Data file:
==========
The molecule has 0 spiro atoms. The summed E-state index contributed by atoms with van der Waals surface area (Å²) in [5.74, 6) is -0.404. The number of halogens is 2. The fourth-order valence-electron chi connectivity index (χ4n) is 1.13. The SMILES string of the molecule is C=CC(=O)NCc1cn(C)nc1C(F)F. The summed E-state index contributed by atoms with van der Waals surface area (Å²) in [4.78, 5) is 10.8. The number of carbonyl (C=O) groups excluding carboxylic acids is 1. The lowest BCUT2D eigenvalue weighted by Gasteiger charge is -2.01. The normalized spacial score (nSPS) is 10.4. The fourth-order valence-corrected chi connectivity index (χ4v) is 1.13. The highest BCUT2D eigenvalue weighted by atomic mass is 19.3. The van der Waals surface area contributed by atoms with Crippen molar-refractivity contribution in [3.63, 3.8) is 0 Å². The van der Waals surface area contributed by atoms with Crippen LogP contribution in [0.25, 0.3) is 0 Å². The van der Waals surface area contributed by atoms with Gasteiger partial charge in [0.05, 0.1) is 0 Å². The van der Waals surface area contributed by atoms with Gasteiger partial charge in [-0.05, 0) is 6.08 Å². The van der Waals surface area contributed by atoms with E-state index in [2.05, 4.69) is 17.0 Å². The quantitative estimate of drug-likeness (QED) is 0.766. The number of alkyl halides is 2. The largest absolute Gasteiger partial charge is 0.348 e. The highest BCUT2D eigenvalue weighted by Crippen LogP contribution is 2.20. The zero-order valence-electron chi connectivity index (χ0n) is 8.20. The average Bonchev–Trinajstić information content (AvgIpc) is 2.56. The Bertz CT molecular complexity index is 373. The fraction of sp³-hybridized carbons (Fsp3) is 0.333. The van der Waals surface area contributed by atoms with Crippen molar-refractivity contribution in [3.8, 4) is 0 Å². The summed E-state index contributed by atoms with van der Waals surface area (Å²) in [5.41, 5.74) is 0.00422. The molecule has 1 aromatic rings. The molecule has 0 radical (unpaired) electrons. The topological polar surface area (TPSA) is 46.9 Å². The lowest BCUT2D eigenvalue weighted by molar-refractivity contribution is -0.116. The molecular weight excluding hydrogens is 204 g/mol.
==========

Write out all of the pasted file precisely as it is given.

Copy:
The molecule has 0 spiro atoms. The summed E-state index contributed by atoms with van der Waals surface area (Å²) in [5.74, 6) is -0.404. The number of halogens is 2. The fourth-order valence-electron chi connectivity index (χ4n) is 1.13. The SMILES string of the molecule is C=CC(=O)NCc1cn(C)nc1C(F)F. The summed E-state index contributed by atoms with van der Waals surface area (Å²) in [4.78, 5) is 10.8. The number of carbonyl (C=O) groups excluding carboxylic acids is 1. The lowest BCUT2D eigenvalue weighted by Gasteiger charge is -2.01. The normalized spacial score (nSPS) is 10.4. The fourth-order valence-corrected chi connectivity index (χ4v) is 1.13. The highest BCUT2D eigenvalue weighted by atomic mass is 19.3. The van der Waals surface area contributed by atoms with Crippen molar-refractivity contribution in [3.63, 3.8) is 0 Å². The van der Waals surface area contributed by atoms with Crippen LogP contribution in [0.25, 0.3) is 0 Å². The van der Waals surface area contributed by atoms with Gasteiger partial charge in [0.05, 0.1) is 0 Å². The van der Waals surface area contributed by atoms with Gasteiger partial charge in [-0.05, 0) is 6.08 Å². The van der Waals surface area contributed by atoms with E-state index in [2.05, 4.69) is 17.0 Å². The quantitative estimate of drug-likeness (QED) is 0.766. The number of alkyl halides is 2. The largest absolute Gasteiger partial charge is 0.348 e. The highest BCUT2D eigenvalue weighted by Crippen LogP contribution is 2.20. The zero-order valence-electron chi connectivity index (χ0n) is 8.20. The average Bonchev–Trinajstić information content (AvgIpc) is 2.56. The Bertz CT molecular complexity index is 373. The fraction of sp³-hybridized carbons (Fsp3) is 0.333. The van der Waals surface area contributed by atoms with Crippen molar-refractivity contribution in [3.8, 4) is 0 Å². The summed E-state index contributed by atoms with van der Waals surface area (Å²) in [5.41, 5.74) is 0.00422. The molecule has 1 aromatic rings. The molecule has 0 radical (unpaired) electrons. The topological polar surface area (TPSA) is 46.9 Å². The lowest BCUT2D eigenvalue weighted by molar-refractivity contribution is -0.116. The molecular weight excluding hydrogens is 204 g/mol.